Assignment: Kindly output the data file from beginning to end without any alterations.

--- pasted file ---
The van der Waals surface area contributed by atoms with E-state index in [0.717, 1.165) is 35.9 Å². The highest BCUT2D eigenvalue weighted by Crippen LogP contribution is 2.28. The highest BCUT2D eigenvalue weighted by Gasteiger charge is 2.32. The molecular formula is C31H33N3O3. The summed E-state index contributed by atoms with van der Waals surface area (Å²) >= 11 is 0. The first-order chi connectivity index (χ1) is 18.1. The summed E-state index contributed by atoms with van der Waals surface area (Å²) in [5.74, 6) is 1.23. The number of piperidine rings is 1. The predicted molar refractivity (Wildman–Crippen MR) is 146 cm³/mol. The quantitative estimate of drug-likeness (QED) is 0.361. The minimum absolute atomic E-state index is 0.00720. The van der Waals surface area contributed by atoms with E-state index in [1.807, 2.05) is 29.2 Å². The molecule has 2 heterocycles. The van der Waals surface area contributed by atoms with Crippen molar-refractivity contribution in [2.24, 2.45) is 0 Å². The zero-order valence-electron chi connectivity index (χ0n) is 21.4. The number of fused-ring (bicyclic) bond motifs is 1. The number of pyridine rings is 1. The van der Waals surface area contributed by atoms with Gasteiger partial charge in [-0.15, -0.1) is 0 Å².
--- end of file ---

The van der Waals surface area contributed by atoms with E-state index in [0.717, 1.165) is 35.9 Å². The highest BCUT2D eigenvalue weighted by Crippen LogP contribution is 2.28. The highest BCUT2D eigenvalue weighted by Gasteiger charge is 2.32. The molecular formula is C31H33N3O3. The summed E-state index contributed by atoms with van der Waals surface area (Å²) >= 11 is 0. The first-order chi connectivity index (χ1) is 18.1. The summed E-state index contributed by atoms with van der Waals surface area (Å²) in [5.74, 6) is 1.23. The number of piperidine rings is 1. The predicted molar refractivity (Wildman–Crippen MR) is 146 cm³/mol. The quantitative estimate of drug-likeness (QED) is 0.361. The minimum absolute atomic E-state index is 0.00720. The van der Waals surface area contributed by atoms with E-state index in [1.807, 2.05) is 29.2 Å². The molecule has 2 heterocycles. The van der Waals surface area contributed by atoms with Crippen molar-refractivity contribution in [2.24, 2.45) is 0 Å². The zero-order valence-electron chi connectivity index (χ0n) is 21.4. The number of fused-ring (bicyclic) bond motifs is 1. The number of pyridine rings is 1. The van der Waals surface area contributed by atoms with Gasteiger partial charge in [-0.15, -0.1) is 0 Å².